“Mom, what’s a tuppence?”
My 8-year-old son and I were curled up on the couch watching what might be my favorite film of all time. “Two pennies,” I said. “It’s British money from a long time ago.” I was quite happy about the question, honestly. Happy to celebrate any excuse to turn family movie night into a teachable moment.
“What would that be worth in today’s money?” he asked. I had no idea. So we googled it.*
Mary Poppins was released in 1964 and set in 1910. But as we looked for answers about the dated form of currency referenced in the film, I realized something I hadn’t before: Unlike the now-defunct tuppence, the advice Mary Poppins dispenses is as solid as ever.
In fact, the more I considered it the more I found her words were stunningly well-suited for the digital age.
“Enough is as good as a feast”
This is something we don’t hear—or repeat to our children—often enough these days. When obesity is a bigger killer than hunger, our landfills are overflowing, and friends are available via text or chat around the clock, this truism should be our collective mantra.
Having just the right amount of food, just the right amount of space, just the right amount of stuff is something we should emphasize. And not just because restraint feels admirable. There are some real personal benefits to be had from seeking just enough. I’ve seen genuine anxiety arise from having too many things to manage, too many options. Psychologist Barry Schwartz wrote a whole book about it (The Paradox of Choice—Why More Is Less). But it requires a level of discipline that at times feels superhuman to resist the urge to take as much as we can.
An obvious extension is our penchant for being constantly connected. Teens check their phones relentlessly (sometimes 100 times a day) and spend up to nine hours a day consuming media. Flexing their self-control muscles isn't something most teens will do on their own. They need reminders. They need parents to show them how it's done.
So the next time you’re watching Mary Poppins with your own kids, consider pausing it long enough to explain to them how “enough is as good as a feast.”
“Well begun is half-done.”
The sheer simplicity of this statement should make it a more often used gem. If you can get off on the right foot, well, you're already halfway to the finish line.
The applications for this are broad and it’s useful in almost every parenting setting—particularly when it comes to tech and social media. For me, this means the rules you put in place for the oldest child in your family will be assumed by all subsequent children to be “The Rules” (whether you thought about it that way or not).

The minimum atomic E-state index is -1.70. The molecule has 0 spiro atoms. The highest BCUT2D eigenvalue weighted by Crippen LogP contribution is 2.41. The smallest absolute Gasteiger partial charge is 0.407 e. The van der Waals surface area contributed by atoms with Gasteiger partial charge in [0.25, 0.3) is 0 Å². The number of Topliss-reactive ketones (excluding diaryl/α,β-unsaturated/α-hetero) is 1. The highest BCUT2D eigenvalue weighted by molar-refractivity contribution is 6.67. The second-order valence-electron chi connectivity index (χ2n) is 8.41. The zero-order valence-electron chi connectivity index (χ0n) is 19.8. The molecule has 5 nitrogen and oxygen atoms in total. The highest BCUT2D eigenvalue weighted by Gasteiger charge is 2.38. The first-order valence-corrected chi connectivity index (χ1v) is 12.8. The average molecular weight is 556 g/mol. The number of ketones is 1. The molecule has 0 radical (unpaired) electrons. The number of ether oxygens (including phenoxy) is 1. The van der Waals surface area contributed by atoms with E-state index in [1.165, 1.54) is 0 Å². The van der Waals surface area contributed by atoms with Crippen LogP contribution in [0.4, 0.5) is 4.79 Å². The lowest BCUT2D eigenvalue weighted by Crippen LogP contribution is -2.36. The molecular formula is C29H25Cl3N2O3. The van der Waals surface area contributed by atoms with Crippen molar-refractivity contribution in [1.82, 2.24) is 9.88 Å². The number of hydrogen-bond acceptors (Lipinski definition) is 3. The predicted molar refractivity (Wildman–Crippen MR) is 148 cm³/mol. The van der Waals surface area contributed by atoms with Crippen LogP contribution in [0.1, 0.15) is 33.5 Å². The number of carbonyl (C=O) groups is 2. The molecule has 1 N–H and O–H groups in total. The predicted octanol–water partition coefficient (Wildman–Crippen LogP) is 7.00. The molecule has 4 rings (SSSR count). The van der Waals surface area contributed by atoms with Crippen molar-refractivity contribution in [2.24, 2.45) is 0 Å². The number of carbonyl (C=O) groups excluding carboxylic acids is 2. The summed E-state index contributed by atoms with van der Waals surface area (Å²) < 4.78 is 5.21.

The truth is, it’s much harder to make course corrections than it is to start with a well-thought out plan from the beginning. This goes equally for cell phone rules, social media acceptable use, and household chores. This was already my favorite piece of parenting wisdom, even before I remembered that it came from my favorite British nanny. And, to be fair, Mary Poppins isn't the only British nanny to offer up this advice; Traci Hogg, the Baby Whisperer, offers the same rule, put another way: “Start as you mean to go on.” Put in the effort required to get things off to a good start, and you’ll spare yourself a whole lot of whining later on.
“That’s a pie crust promise. Easily made, easily broken.”
So many things today are disposable. Promises made to each other shouldn’t be among them. Social media contributes to this problem by making relationships both easier to form and easier to sabotage. It’s important to remind teens that promises made to friends should be deliberate and durable.
There’s also something to be said for encouraging teens to spend time together in person. It’s certainly harder to have difficult conversations face-to-face (which likely contributes to the prevalence of break-ups via text), but there are lessons about the human heart you can only learn by looking in someone’s eyes. Encouraging teens to make time for their friends—actual face-time, rather than FaceTime—may make them less likely to make those flaky promises.
"Close your mouth, please, Michael. We are not a codfish."
This is not so much a piece of advice as it is a brilliant distraction. Go on—say it to your kid the next time they’re in the middle of arguing with you. It might not teach them a valuable lesson, but I’ll bet it buys you a minute of silence. (Bonus points if you can do it with a passable British accent.)
For all her fairyland charm, Mary Poppins seems to be a pragmatist. And her practically perfect advice on the art of childrearing not only stands the test of time, I think it actually improves with age.